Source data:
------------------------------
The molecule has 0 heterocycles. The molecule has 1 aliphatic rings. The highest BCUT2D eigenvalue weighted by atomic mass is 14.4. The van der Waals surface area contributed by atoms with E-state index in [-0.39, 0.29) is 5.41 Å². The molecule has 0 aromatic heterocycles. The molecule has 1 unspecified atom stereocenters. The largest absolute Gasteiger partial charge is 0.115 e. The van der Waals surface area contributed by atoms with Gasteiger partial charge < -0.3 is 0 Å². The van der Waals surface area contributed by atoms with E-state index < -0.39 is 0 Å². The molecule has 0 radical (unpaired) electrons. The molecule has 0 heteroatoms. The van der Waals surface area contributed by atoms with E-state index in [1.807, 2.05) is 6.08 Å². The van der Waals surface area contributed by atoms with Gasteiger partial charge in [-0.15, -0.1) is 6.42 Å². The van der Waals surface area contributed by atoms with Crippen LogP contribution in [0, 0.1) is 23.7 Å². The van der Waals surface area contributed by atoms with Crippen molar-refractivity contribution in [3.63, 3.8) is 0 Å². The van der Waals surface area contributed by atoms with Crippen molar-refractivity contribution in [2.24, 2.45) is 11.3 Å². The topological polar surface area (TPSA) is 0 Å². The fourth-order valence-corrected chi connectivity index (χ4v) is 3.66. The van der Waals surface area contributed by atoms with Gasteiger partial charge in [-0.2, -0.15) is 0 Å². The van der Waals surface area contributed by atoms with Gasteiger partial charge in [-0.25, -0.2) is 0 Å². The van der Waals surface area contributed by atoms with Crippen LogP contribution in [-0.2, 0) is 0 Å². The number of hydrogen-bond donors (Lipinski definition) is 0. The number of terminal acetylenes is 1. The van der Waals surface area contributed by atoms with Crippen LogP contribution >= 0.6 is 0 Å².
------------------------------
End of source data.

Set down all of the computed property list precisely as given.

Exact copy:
The molecule has 0 heterocycles. The molecule has 1 aliphatic rings. The highest BCUT2D eigenvalue weighted by atomic mass is 14.4. The van der Waals surface area contributed by atoms with E-state index in [-0.39, 0.29) is 5.41 Å². The molecule has 0 aromatic heterocycles. The molecule has 1 unspecified atom stereocenters. The largest absolute Gasteiger partial charge is 0.115 e. The van der Waals surface area contributed by atoms with Gasteiger partial charge < -0.3 is 0 Å². The van der Waals surface area contributed by atoms with E-state index < -0.39 is 0 Å². The molecule has 0 radical (unpaired) electrons. The molecule has 0 heteroatoms. The van der Waals surface area contributed by atoms with E-state index in [1.807, 2.05) is 6.08 Å². The van der Waals surface area contributed by atoms with Gasteiger partial charge in [-0.15, -0.1) is 6.42 Å². The van der Waals surface area contributed by atoms with Crippen LogP contribution in [0, 0.1) is 23.7 Å². The van der Waals surface area contributed by atoms with Crippen molar-refractivity contribution in [3.63, 3.8) is 0 Å². The van der Waals surface area contributed by atoms with Crippen molar-refractivity contribution in [2.24, 2.45) is 11.3 Å². The topological polar surface area (TPSA) is 0 Å². The fourth-order valence-corrected chi connectivity index (χ4v) is 3.66. The van der Waals surface area contributed by atoms with Gasteiger partial charge in [-0.2, -0.15) is 0 Å². The van der Waals surface area contributed by atoms with Gasteiger partial charge in [-0.25, -0.2) is 0 Å². The van der Waals surface area contributed by atoms with Crippen LogP contribution in [-0.2, 0) is 0 Å². The number of hydrogen-bond donors (Lipinski definition) is 0. The number of terminal acetylenes is 1. The van der Waals surface area contributed by atoms with Crippen LogP contribution >= 0.6 is 0 Å².